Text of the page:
fter two years, North Carolinians now know the legal distinction between a mine and a landfill. That makes all the difference to residents of Chatham and Lee counties, where millions of tons of coal ash from Duke Energy are being stored in both abandoned mines and new, gigantic holes in the ground.
Top aides to be questioned about coal ash well water warnings
Ken Rudo made the point that he was under oath when he gave his depositions, and the Governor's staffers who criticized him and called him a liar were not under oath at their press conference. Well, now they soon will be...."Top aides in the McCrory administration will have to testify under oath about a 2015 meeting on how to word do-not-drink warnings to well owners who live near Duke Energy coal ash ponds.The Southern Environmental Law Center has served notices of depositions on Gov. Pat McCrory’s chief of staff, Thomas Stith, and his communications director, Josh Ellis. Discussions are underway with state health department attorneys to set a deposition date for that agency’s communications director, Kendra Gerlach, according to SELC spokeswoman Kathleen Sullivan."
Scientists vs. McCrory administration
The state epidemiologist, Dr. Megan Davies, resigned from her position in protest after agency leaders attacked the state toxicologist’s testimony.
You can hear the powerful reason she stepped down here:
House minority leader calls for SBI probe of coal ash do-not-drink notices
Watch this video
Blue Ridge Environmental Defense League
www.BREDL.org 4617 Pearl Rd Raleigh NC 27610
FOR IMMEDIATE RELEASE
August 5, 2016
Statement Regarding Elevated Hexavalent Chromium in Private Wells
This week a partial deposition of the state toxicologist for North Carolina was released. It described in detail Dr. Ken Rudo’s alarm at the unethical actions to suppress health-based information regarding the “do not drink” letters sent to communities near Duke Energy coal ash impoundments that were taken by political appointees at the Department of Environmental Quality (DEQ), and the Department of Health and Human Services (DHHS). Following media reports of the deposition, Governor Pat McCrory has accused Dr. Rudo of dishonesty concerning his testimony about a meeting between Rudo, McCrory’s Communications Director Josh Ellis and other DHHS staff. While we cannot comment on that meeting, records show that surrogates for Governor McCrory brought pressure to bear on our state’s public health experts concerning hexavalent chromium.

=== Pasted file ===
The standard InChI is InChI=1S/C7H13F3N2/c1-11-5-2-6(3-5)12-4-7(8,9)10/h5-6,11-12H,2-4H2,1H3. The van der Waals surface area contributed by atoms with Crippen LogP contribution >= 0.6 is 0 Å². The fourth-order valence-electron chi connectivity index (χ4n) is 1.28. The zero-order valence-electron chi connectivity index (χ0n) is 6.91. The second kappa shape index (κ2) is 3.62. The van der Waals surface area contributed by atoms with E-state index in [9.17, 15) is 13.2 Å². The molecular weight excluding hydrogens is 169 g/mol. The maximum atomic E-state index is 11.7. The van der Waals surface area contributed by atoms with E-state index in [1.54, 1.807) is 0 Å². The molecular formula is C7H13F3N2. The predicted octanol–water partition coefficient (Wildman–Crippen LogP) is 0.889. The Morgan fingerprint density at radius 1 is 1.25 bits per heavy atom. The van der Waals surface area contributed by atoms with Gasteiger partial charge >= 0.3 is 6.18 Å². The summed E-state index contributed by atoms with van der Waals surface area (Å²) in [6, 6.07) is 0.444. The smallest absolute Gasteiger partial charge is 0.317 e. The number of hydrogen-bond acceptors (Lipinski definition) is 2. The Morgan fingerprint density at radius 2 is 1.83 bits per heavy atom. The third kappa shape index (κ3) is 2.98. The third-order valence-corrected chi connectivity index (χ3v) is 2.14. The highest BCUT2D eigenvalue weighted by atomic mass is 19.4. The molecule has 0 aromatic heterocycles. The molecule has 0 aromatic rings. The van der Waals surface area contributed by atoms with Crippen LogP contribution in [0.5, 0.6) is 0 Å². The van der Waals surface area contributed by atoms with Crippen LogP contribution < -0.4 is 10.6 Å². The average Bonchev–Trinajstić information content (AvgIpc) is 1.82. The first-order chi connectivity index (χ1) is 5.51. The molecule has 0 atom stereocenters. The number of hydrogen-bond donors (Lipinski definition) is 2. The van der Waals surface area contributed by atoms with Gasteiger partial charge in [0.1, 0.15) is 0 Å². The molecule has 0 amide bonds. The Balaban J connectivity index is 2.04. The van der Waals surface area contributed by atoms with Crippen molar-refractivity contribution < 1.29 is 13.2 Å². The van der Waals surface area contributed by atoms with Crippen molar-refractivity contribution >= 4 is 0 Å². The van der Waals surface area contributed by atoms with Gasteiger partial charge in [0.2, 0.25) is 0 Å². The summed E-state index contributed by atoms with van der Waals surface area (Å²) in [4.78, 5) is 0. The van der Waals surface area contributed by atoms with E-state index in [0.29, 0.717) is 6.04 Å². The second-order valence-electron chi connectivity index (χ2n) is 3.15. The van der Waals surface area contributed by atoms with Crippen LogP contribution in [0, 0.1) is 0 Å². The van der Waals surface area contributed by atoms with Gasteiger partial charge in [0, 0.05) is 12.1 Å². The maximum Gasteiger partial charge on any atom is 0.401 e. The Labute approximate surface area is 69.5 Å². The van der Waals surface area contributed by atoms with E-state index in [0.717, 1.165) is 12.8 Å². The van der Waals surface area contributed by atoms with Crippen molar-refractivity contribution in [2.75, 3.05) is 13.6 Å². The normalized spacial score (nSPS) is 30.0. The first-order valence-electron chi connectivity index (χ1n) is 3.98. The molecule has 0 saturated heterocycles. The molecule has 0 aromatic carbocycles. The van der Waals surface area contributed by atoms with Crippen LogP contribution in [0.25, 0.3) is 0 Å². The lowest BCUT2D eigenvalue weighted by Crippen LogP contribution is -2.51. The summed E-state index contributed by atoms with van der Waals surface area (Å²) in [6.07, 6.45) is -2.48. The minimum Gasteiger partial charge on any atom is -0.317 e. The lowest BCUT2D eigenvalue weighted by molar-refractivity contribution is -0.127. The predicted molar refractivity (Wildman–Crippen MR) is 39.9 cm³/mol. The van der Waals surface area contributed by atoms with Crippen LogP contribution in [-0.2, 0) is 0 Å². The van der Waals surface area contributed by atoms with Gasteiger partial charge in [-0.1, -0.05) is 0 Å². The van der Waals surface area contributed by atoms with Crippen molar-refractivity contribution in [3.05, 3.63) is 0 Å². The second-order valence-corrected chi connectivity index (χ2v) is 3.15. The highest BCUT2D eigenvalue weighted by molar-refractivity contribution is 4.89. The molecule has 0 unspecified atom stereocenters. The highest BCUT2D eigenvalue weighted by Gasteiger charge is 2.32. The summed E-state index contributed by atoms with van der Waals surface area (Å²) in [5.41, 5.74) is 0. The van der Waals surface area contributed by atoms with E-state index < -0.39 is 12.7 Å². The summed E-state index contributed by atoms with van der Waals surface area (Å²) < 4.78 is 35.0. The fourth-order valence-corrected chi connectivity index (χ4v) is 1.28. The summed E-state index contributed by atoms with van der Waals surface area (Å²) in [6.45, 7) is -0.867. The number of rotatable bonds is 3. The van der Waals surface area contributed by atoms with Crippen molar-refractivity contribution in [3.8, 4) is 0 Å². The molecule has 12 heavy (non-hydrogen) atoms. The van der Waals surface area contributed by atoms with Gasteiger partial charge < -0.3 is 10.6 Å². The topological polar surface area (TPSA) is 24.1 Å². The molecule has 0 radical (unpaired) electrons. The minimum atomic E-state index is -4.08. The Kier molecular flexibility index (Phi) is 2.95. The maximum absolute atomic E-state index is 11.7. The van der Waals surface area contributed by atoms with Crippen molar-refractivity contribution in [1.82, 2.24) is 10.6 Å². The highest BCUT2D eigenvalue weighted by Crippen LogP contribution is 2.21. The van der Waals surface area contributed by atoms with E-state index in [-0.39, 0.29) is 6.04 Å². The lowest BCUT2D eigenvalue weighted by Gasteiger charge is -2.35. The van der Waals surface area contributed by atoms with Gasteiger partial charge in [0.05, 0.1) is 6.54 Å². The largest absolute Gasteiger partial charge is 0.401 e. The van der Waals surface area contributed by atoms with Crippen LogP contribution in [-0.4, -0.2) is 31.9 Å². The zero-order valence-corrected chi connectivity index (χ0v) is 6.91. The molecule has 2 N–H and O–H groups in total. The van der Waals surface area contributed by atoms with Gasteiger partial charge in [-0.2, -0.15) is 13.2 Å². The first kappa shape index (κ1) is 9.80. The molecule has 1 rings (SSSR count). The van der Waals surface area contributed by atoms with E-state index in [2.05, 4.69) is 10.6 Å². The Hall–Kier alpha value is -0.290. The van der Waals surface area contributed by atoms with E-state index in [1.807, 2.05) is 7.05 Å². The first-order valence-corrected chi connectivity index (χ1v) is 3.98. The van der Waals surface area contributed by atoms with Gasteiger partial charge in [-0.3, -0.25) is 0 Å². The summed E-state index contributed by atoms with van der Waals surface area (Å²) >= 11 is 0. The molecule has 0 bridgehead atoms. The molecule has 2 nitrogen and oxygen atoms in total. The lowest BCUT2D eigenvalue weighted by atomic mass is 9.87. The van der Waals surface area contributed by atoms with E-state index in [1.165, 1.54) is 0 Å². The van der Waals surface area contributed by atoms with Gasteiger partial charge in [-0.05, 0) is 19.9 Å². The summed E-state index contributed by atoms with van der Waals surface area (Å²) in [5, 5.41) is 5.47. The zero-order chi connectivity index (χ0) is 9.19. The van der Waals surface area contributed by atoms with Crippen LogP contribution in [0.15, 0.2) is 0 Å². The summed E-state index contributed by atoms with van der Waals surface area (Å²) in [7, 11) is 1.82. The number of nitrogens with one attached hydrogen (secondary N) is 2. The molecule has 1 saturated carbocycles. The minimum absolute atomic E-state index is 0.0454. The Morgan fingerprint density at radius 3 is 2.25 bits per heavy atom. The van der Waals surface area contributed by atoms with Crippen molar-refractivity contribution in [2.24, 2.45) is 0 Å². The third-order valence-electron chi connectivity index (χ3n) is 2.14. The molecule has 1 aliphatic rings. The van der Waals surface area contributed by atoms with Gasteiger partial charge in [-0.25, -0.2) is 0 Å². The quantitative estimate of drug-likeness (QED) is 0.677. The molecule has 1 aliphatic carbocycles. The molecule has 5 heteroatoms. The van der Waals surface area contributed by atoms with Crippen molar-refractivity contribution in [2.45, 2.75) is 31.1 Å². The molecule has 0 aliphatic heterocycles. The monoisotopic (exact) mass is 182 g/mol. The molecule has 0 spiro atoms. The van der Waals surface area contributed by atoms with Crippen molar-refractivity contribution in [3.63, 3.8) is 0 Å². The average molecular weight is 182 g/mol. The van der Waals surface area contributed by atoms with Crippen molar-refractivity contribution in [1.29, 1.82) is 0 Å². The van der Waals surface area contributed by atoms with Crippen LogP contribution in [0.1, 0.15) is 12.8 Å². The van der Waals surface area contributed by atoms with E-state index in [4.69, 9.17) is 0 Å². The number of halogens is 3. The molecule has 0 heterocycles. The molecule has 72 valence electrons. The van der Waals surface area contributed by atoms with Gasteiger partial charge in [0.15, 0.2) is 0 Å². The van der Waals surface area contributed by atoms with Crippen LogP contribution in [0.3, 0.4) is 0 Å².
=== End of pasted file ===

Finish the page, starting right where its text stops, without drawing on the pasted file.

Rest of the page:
In February 2016, Blue Ridge Environmental Defense League submitted a public records request to the North Carolina Department of Health and Human Services (DHHS) regarding their analysis of the health risks from hexavalent chromium in private drinking water wells. The request was in response to the disinformation being shared about the health risks of hexavalent chromium in Lee County. This disinformation was also being shared with other communities, with local officials, legislators and the media.
After reviewing hundreds of emails several things are clear:
· Although the Administration has tried to marginalize Dr. Rudo, health risk assessors, toxicologists and epidemiologists from both the Division of Waste Management (DWM) and DHHS reviewed hexavalent chromium and established the health risk level at 0.07 ug/l (ppb). In fact, the DWM originally came up with the recommendation. Division directors and senior staff agreed that this level was appropriate.
· DWM and DHHS arrived at the level using the newest, most accurate information on the health risks of hexavalent chromium, the methods approved by the US EPA, the Agency for Toxic Substances and Disease Registry (ATSDR), and North Carolina law. DHHS staff reached out to ATSDR, who agreed with the studies and methods used by DWM and DHHS risk assessors.
· Dr. Rudo along with other DHHS staff strongly objected to changing the language of the letters sent to private well users concerning the health risks of drinking their water. A March 2015 email from Dr. Ken Rudo to Dr. Mina Sheehee states, “I cannot from an ethical and moral standpoint put my name on a form with this absolutely untrue human health statement, insofar as it pertains to chromium…” Another email from March 2015 shows that Sandy Mort, a health assessor on staff at the time with DHHS had similar concerns: “I too am not comfortable from a toxicological, health protective & transparency standpoint with the "MCL" statement added to the bottom of the CAMA groundwater data HRE form, specifically as it pertains to hexavalent chromium. I do not believe that it provides the well-user with the most appropriate information as it pertains to their potential exposure and health. I do not want to have my name included on the form as a reviewer or contact resource since this would imply I agreed with, or was comfortable with, the statement.”
· There are numerous emails from DHHS management complimenting and congratulating DHHS staff for their professionalism and knowledge on this issue.
What is not clear is why Governor McCrory chose to insert himself in this issue. Whether it was done personally or through his appointees and staff; it is highly inappropriate and raises questions that must be answered.
Blue Ridge Environmental Defense League has requested additional records concerning this issue, which have started coming in. For copies of emails or interview requests please contact Therese Vick at firstname.lastname@example.org or (919) 345-3673.
Coal Ash Pond Drainage Blamed For Arsenic In Mt. Island Lake | WFAE
RALEIGH, N.C. — A state judge on Monday questioned why environmental regulators granted permits for Duke Energy to dump coal ash from its power plants into open-pit clay mines in Chatham and Lee counties.